Bank expert discusses ATM skimming -- and how to detect it
The ATM skimming scam has resurfaced.
A customer spotted a skimming device on Saturday night at a Wachovia bank in the 1600 block of Rockville Pike at Congressional Lane and alerted a manager.
Rockville police said the device is “identical” to one discovered Feb. 28 at an Alexandria Wachovia branch in the 3600 block of King Street. At least $60,000 was removed from accounts at that bank, Alexandria police have said.
As of the close of business Monday, no losses had been traced to the Rockville incident, according to Wachovia spokeswoman Aimee Worsley. But customers who have used that ATM are being asked to check their accounts for unauthorized withdrawals in the wake of the discovery. Wachovia has policies to make customers whole -- the particulars are discussed below.
The check and fraud section of Montgomery County Police at 240-773-6330 will handle the criminal investigation into the Rockville case.
The resurfacing of the thievery revives the question: What was a customer supposed to have noticed? In the examples of the identical devices, the tipoff was the green flashing light around the card slot where, normally, there were no lights for that particular ATM model. The “face” of the ATMs also protruded slightly. The side-by-side shots released by Alexandria police illustrate the points.
But not all ATMs are alike, so sometimes the tipoff will be the exact opposite and the scammers will have attached a skimming device to the front of the ATM that blocks lights on machines where they are normally visible.
Wachovia’s expert, Jonathan Velline, senior vice president for ATM banking at Wells Fargo (which includes Wachovia), said customers should look closely at the ATMs they use most often. Many customers, he said, have a routine of using the same two or three machines and get a feel for how they appear even if they could not describe them fully.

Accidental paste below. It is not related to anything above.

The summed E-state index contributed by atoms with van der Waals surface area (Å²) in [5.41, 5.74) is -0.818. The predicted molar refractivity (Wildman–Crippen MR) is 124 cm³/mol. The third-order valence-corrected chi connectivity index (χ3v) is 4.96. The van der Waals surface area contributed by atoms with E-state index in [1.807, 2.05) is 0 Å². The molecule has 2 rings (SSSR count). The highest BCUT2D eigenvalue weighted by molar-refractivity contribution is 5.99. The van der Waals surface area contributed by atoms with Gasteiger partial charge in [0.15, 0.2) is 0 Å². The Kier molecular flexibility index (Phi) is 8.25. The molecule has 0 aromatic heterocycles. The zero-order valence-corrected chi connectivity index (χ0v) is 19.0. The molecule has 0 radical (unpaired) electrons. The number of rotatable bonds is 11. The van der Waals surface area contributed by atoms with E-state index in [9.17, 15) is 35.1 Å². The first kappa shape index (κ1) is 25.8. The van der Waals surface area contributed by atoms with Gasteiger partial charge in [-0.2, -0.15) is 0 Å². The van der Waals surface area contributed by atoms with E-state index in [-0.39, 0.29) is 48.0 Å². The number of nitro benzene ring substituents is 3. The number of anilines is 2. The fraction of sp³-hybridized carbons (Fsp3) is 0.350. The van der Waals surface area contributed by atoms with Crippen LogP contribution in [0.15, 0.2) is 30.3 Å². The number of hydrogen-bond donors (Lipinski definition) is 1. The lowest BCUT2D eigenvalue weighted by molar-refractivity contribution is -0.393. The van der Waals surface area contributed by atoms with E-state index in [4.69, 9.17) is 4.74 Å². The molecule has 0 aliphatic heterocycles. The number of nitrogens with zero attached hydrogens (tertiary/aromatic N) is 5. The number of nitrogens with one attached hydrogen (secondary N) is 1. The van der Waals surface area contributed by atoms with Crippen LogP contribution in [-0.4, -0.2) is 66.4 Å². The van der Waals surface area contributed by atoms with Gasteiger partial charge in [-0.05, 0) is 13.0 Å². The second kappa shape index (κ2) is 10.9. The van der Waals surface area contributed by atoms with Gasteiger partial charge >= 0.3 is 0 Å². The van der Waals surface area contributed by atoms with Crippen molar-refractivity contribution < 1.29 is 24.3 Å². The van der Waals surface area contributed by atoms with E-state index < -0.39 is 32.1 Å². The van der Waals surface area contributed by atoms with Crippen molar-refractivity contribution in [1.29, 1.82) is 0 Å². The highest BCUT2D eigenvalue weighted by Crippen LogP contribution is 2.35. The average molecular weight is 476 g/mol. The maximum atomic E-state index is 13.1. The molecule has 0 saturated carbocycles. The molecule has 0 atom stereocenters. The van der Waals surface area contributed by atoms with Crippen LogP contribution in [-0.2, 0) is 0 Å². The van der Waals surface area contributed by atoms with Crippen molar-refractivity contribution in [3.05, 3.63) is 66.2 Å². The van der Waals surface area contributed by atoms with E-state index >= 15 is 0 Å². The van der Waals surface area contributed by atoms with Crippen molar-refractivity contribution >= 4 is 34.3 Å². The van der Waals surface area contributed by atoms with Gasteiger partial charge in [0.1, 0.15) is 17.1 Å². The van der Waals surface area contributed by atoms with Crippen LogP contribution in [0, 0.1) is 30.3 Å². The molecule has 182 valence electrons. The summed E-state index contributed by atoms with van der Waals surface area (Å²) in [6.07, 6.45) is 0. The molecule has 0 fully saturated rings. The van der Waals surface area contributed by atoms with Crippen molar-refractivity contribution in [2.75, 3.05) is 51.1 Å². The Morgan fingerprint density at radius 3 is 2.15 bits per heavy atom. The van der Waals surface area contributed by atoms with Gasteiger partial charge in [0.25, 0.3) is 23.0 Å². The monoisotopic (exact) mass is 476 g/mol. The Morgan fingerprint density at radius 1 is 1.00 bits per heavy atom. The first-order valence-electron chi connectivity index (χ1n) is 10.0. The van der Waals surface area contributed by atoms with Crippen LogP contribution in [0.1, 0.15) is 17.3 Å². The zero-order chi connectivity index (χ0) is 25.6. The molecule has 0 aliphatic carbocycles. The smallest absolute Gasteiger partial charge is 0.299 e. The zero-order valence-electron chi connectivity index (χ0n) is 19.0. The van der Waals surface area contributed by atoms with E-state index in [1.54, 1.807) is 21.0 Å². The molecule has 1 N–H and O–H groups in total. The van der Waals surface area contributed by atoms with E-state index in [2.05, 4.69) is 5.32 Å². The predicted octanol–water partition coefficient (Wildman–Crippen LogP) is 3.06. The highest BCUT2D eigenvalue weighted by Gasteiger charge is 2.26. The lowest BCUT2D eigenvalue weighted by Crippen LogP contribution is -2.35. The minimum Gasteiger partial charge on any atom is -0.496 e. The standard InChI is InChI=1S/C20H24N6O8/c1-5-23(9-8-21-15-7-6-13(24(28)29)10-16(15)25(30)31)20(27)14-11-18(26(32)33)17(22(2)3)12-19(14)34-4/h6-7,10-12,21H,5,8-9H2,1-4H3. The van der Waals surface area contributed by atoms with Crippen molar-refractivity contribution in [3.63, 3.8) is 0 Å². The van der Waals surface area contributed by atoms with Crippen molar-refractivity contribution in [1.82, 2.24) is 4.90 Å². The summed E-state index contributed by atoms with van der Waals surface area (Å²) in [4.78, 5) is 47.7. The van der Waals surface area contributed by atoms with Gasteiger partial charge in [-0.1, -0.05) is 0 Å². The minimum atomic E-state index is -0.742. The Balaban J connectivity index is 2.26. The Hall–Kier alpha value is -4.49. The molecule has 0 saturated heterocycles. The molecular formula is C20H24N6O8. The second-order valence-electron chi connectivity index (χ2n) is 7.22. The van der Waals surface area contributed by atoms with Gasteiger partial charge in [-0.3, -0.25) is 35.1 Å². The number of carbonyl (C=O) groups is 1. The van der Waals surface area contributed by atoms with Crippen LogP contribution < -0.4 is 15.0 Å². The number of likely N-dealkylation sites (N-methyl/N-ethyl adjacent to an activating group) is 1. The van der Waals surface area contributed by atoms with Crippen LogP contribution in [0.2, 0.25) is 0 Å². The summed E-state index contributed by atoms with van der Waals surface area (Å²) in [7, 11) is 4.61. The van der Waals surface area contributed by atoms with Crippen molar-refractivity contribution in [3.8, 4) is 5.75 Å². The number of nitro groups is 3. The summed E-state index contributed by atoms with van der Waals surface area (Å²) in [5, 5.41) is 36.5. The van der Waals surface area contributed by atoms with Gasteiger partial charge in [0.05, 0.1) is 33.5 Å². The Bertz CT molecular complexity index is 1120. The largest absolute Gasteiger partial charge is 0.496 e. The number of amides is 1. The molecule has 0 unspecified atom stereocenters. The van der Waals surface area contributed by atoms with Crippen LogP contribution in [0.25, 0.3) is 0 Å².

Does your usual machine have flashing lights? Sit flush in the wall or extend out? Is the slot loose in the wall? Is a wire visible? Does the PIN keypad normally have buttons with colors for “enter” and other prompts or keys that all are the same color? Is there or isn’t there usually a box -- with envelopes for deposits, for example -- mounted on a wall close to the screen and keypad?
Velline said most customers do have an instinct for when something is awry even if they cannot put their finger on exactly what looks suspicious to them. Trust that instinct and notify a branch manager when something at the ATM appears odd, he said.
After the Alexandria case and again Monday, readers immediately began posing questions about skimming.
We posed some of your questions to Velline. Information he shared follows. When there is a direct quote, it is his.
What is skimming?
It is a crime in which thieves attach a device to an authenticate ATM in order to capture the information stored on the magnetic strip on customers’ bank cards. The basic components in skimming are a small magnetic head, like those on old tape recorders, to capture the account information on the bank card as it is inserted and a small camera positioned to view the keypad as the security PIN is entered.